The bus trip to La Paz was really pretty, circling the lake, and it was only a short 4 hrs, a mere transfer by South American standards! It also included a hilarious boat crossing. We were all told to leave the bus, then the passengeers hopped on a small boat to get us across to the other side of the lake, meanwhile our bus was loaded onto this tiny little wooden raft which sat at an angle of about 30 degrees after the bus was loaded onto it, the back of the bus loaded down with Grainne's huge rucksack no doubt, but amazingly it managed to cross the kilometre or so without getting too wet.

Lazy La Paz
We spent 2 days in La Paz and really liked it as a capital city, Whilst not as beautiful as Buenos Aires, or as cool as Rio, la Paz had a really good vibe to it. Although Eoin did get a bit too familiar with the toilets there on the second day, eventually the street food beat him!! Or maybe it could have been the altitude (La Paz is the highest capital city in the world I think, at about 3500m). La Paz was surprisingly touristy, every second door was a tour agency, and the rest were little shops selling alpaca everything. We were freezing, so after scouring the market for some "alpaca" cardigans we got ourselves some beauties and kitted ourselves up in the Bolivian backpackers' uniform! Other than that didn't do much here, sampled the Bolivian beer which was really good, found a legendary street lady who made the best empanadas, Chicken, meat, cheese, eggs and veg all in one, savage! And the rest of the time we planned how best to use our time while in Bolivia. one thing we hoped to do in La Paz was to visit the San Pedro prison which holds ~1,500 prisoners, most of whom are awaiting trial. It's a really interesting place where there is a full economy effectively running in the prision, inmates work to get a cell, selling fruit, doing jobs, etc they even have to get mortgages to buy their cell! It was the inspiration behind the Panamanian prison depicted in the 3rd series of "Prison Break". There are no guards inside the walls of the prison, only around the perimeter outside: it is self ruled on the inside by the inmates. Until recently you could get a tour of the prison by paying one of the inmates and bribing the guards outside, but the new governor has put an end to that, as a little bit too much of the white powder was been sold to tourists there. There is a book about this place, called "Marching Powder" meant to be a great read, in La Paz the book is like gold dust, even the fake photocopied versions go for more than your most expensive guide books!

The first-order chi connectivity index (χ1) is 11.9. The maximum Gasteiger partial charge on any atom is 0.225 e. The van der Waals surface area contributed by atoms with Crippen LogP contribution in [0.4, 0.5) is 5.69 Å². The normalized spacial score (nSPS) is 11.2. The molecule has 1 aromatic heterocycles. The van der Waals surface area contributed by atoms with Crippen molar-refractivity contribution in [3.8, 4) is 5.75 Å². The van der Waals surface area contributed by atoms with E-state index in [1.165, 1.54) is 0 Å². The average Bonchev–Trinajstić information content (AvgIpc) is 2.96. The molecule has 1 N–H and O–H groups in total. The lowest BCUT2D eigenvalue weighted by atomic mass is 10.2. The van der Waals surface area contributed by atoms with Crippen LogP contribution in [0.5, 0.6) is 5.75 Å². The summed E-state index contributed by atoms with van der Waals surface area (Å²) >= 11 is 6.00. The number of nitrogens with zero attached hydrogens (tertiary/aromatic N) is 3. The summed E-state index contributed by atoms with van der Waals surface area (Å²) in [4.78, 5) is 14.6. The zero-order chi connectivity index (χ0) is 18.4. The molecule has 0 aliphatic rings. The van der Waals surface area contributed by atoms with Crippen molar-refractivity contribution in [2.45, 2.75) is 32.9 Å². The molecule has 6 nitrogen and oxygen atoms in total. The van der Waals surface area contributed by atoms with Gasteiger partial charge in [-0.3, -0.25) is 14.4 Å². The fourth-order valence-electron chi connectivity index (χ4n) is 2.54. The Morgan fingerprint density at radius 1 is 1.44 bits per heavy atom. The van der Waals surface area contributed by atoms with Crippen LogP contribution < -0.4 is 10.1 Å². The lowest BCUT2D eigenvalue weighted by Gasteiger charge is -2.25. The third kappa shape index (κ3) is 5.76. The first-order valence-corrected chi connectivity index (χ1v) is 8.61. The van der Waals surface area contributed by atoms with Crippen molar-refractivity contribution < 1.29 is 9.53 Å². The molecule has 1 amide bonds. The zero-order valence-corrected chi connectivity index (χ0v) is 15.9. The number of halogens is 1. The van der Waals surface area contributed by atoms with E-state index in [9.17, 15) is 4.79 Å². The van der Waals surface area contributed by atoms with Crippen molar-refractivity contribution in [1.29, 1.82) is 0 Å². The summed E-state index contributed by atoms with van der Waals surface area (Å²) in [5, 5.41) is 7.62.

RAINforest.. should have been a clue
We left La Paz for the rainforest, opting out of the 22 hour bus journey and taking the 40 minute flight instead. Got in the tiniest plane, with about 14 passengers, we were sitting in the front row, which consisted of our two seats separated by the aisle, and about 2m behind the pilots, we could see right over their shoulders. Was pretty cool flying over the Andes, actually it was more like flying between the Andes most of the time, as the little plane bumped and swung in between peaks in the mountains.